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prepared by Rabbi Eliezer Chrysler
Kollel Iyun Hadaf, Jerusalem

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Nidah 15



(a) The Chachamim hold that, 'Mei'es Le'es' and 'mi'Pekidah li'Pekidah' are only Metamei the man who was intimate with her for one day, and not seven. According to Rebbi Akiva, he is Tamei for the full seven days, whereas Rebbi Yehudah, son of Rebbi Yochanan ben Zakai maintains that he is even permitted to do the Avodah in the Beis Hamikdash.

(b) Rebbi Yehudah holds like Shamai, that 'Kol ha'Nashim Dayan Sha'atan'.

(c) Nor is he Tamei Keri, because it speaks in a case when the man did not finish his Bi'ah, where there was no Keri.

(a) If we hold like Rav, in whose opinion the Chachamim agree that Kesamim are Metamei the Bo'eil retroactively, then the author of our Mishnah will have to be Rebbi Meir, who is Machmir by Kesamim.

(b) The Chidush of the Mishnah according to Shmuel - who learns that even when the Chachamim agree with Rebbi Akiva that the Kesamim are Metamei the Bo'eil, that is only in the future, but not to be Metamei him retroactively - is that they are more stringent by Kesamim in this regard than they are regarding the Bo'eil retroactively.

(c) Why is that?
Because by Kesamim, there is something real to decree on, whereas by Mei'es Le'es, there was nothing during the Mei'es Le'es on which to decree.

3) The Mishnah needs to inform us that we rely on the woman's Chezkas Teharah, even when her husband comes home unexpectedly from a journey, where we might have thought that, since she did not expect him at that time, she had not been to Mikveh, and that he could not rely on her being Tehorah.


(a) According to Rav Huna, when a woman's fixed Veses has not yet arrived, then we can certainly rely on her Chezkas Taharah, even more than on a woman who has no Veses.
On the other hand, we can rely on the Chezkas Taharah of a woman who has no veses at all, more than we can on a woman who has a Veses which has arrived.
Practically speaking, we rely on a woman's Chezkas Taharah in all cases except for a woman who has a Veses and that Veses has arrived.

(b) According to Raba bar bar Chanah, even if a woman's Veses has arrived, she is still permitted, because, in his opinion, Vestos are de'Rabanan (min ha'Torah we do not say 'Orach bi'Zenamah Hu Ba') . Rav Huna holds that Vestos are d'Oraysa.

(c) Our Mishnah is speaking about a woman who has a Veses, but her Veses has not yet arrived.



5) According to Rav Ashi's version of Rav Huna's statement, our Mishnah is speaking about a woman who has no Veses for days, only for days together with jumping. Consequently, the husband can rely on the fact that his wife did not jump and is therefore Tehorah, but a woman who has a Veses for days only, is forbidden to her husband as soon as her Veses falls due, because Vestos are d'Oraysa.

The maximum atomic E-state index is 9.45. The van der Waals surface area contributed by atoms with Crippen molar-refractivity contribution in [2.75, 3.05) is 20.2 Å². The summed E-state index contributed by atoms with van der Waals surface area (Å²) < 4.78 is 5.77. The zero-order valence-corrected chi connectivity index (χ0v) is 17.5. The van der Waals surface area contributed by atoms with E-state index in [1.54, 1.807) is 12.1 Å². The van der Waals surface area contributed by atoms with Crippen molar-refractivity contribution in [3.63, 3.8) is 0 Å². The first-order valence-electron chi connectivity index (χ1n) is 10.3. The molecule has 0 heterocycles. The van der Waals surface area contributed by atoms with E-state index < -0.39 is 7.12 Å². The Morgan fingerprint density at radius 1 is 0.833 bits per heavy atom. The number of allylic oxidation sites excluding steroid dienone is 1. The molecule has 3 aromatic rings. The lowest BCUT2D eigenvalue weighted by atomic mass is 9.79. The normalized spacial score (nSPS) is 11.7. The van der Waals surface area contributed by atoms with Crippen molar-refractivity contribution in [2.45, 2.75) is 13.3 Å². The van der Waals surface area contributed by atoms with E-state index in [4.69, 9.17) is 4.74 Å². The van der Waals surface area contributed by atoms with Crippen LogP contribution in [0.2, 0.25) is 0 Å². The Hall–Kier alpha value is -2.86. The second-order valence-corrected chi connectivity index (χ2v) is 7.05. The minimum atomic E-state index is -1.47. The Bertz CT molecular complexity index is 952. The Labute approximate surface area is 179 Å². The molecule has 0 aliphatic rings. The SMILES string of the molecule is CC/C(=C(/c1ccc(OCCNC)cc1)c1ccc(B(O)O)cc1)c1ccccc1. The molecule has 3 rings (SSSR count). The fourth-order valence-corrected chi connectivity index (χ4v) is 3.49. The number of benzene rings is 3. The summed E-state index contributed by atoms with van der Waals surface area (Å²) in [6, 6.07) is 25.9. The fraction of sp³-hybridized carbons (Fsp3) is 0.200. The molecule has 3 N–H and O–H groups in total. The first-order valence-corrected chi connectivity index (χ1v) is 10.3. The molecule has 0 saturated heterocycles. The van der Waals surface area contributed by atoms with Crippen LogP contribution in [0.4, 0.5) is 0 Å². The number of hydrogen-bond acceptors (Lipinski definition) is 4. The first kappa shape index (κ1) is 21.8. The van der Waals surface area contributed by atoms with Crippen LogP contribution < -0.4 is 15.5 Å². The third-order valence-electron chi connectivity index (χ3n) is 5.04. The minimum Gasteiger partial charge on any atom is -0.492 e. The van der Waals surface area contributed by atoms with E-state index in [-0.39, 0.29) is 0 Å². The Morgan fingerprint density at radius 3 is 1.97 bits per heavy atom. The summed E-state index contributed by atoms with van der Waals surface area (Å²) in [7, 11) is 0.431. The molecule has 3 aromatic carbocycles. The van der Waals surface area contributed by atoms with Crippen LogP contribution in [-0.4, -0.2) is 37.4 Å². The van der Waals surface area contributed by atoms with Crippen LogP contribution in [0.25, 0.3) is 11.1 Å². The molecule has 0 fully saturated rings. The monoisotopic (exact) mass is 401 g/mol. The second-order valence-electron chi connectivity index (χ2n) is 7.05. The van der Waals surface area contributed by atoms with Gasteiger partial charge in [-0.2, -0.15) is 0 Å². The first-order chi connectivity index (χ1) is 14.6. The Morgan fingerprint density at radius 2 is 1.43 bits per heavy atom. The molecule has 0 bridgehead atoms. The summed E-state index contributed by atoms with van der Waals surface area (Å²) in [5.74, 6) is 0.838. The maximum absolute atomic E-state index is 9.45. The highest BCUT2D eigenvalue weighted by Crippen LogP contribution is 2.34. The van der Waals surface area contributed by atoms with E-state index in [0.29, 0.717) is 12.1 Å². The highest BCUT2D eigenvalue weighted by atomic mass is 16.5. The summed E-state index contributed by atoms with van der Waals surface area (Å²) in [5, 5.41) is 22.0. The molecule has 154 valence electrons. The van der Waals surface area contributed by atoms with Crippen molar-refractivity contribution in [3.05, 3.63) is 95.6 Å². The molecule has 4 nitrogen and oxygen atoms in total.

(a) Yes! Rebbi Yochanan permits the husband of even a young girl who is still embarrassed to go to Mikveh before her husband asks her, to rely on his own reckoning and to be intimate with her, without asking her, because he is speaking about a woman who may have seen , but have not. Consequently, we rely on two Sefeikos: maybe she did not see blood, and, even if she did, maybe she went to Mikveh.

(b) The case of a Chaver who died, leaving a store of grain is either considered a Vaday and Vaday - because it is Vaday that a Chaver (a Talmid Chacham who is particular about Taharah) will not leave his store un'Ma'asered, even for one day.
Or it is considered a Safek and Safek, because even if we are not sure that the Chaver Ma'asered his store of grain, but who said that it was ever Chayav to be Ma'asered? It is possible that he took the grain into his house before winnowing, which exempts the grain from being Ma'asered (min ha'Torah) - and which practically, he may feed his animals, and from which he may himself eat casually.

(a) The maidservant gave birth to a Safek stillborn baby in a pit (we will soon see the two possible cases), and the Kohen went to ascertain whether it was indeed a baby, in which case the mother would have been Temei'ah Leidah. And if it did turn out to be a baby, he also had to ascertain whether it was a boy or a girl (so that the mother would know how many days Tum'ah and Taharah to sit). The Sha'aleh now was whether the Kohen became Tamei be'Ohel ha'Meis or not, when he peeped into the pit. The Chachamim ruled that he was Tahor, apparently because Safek Motzi Miydei Vaday.

(b) This case too, was not a good case of Safeik Motzi Miydei Vaday, because the reason the Rabbanan declared the Kohen Tahor was because, either it was case of Safeik and Safeik - a Safeik Nefel, and even if it was a Nefel, perhaps a weasel came and ate it or dragged it away, so that the kohen was not Ma'ahil on Tum'ah. Or because it was a Vaday and Vaday, since, even if she definitely gave birth to a baby, because there were certainly weasels and Bardelos (snakes or small creatures of prey similar to easels) there, we can be sure that they will have eaten or dragged the baby away.

(c) The Kohen was an Am ha'Aretz, who was not too concerned about the Dinim of Kehunah.

(d) The kohen might have just been a Posek coming to teach the mainservant what she had to do.
Or he could have the master of the household where the maidservand worked, and he simply wanted to know whether she was Temei'ah to keep his Taharos away from her.
Or he may have even just wanted to know whether she was Temei'ah Leidah, in which case, she would be obligated to bring a Korban, the skin of which goes to the Kohanim.
Rashi discards the last explanation, because there was so little in it for him. The skin of one animal shared among a whole group of hundreds of even thousands of Kohanim (who belonged to the Beis-Av serving that particular day in the Beis-Hamikdash).

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